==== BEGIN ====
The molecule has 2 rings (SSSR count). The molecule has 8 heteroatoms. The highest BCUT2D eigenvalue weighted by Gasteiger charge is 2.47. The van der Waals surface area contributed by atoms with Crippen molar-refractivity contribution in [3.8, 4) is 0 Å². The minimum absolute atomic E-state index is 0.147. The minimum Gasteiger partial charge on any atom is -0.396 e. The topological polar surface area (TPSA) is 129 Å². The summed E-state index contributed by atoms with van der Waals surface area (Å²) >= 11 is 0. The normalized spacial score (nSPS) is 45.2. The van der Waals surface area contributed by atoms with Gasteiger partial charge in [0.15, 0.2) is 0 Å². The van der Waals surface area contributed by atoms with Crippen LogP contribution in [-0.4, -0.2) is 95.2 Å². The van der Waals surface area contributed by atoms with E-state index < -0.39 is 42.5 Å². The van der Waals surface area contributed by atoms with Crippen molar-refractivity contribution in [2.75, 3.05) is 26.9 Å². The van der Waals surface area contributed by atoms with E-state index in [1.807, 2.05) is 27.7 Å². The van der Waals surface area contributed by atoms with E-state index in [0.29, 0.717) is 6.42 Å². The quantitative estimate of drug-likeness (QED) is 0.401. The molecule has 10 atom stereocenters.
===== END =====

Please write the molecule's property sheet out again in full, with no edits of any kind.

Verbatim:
The molecule has 2 rings (SSSR count). The molecule has 8 heteroatoms. The highest BCUT2D eigenvalue weighted by Gasteiger charge is 2.47. The van der Waals surface area contributed by atoms with Crippen molar-refractivity contribution in [3.8, 4) is 0 Å². The minimum absolute atomic E-state index is 0.147. The minimum Gasteiger partial charge on any atom is -0.396 e. The topological polar surface area (TPSA) is 129 Å². The summed E-state index contributed by atoms with van der Waals surface area (Å²) >= 11 is 0. The normalized spacial score (nSPS) is 45.2. The van der Waals surface area contributed by atoms with Gasteiger partial charge in [0.15, 0.2) is 0 Å². The van der Waals surface area contributed by atoms with Crippen LogP contribution in [-0.4, -0.2) is 95.2 Å². The van der Waals surface area contributed by atoms with E-state index < -0.39 is 42.5 Å². The van der Waals surface area contributed by atoms with Crippen molar-refractivity contribution in [2.75, 3.05) is 26.9 Å². The van der Waals surface area contributed by atoms with E-state index in [1.807, 2.05) is 27.7 Å². The van der Waals surface area contributed by atoms with E-state index in [0.29, 0.717) is 6.42 Å². The quantitative estimate of drug-likeness (QED) is 0.401. The molecule has 10 atom stereocenters.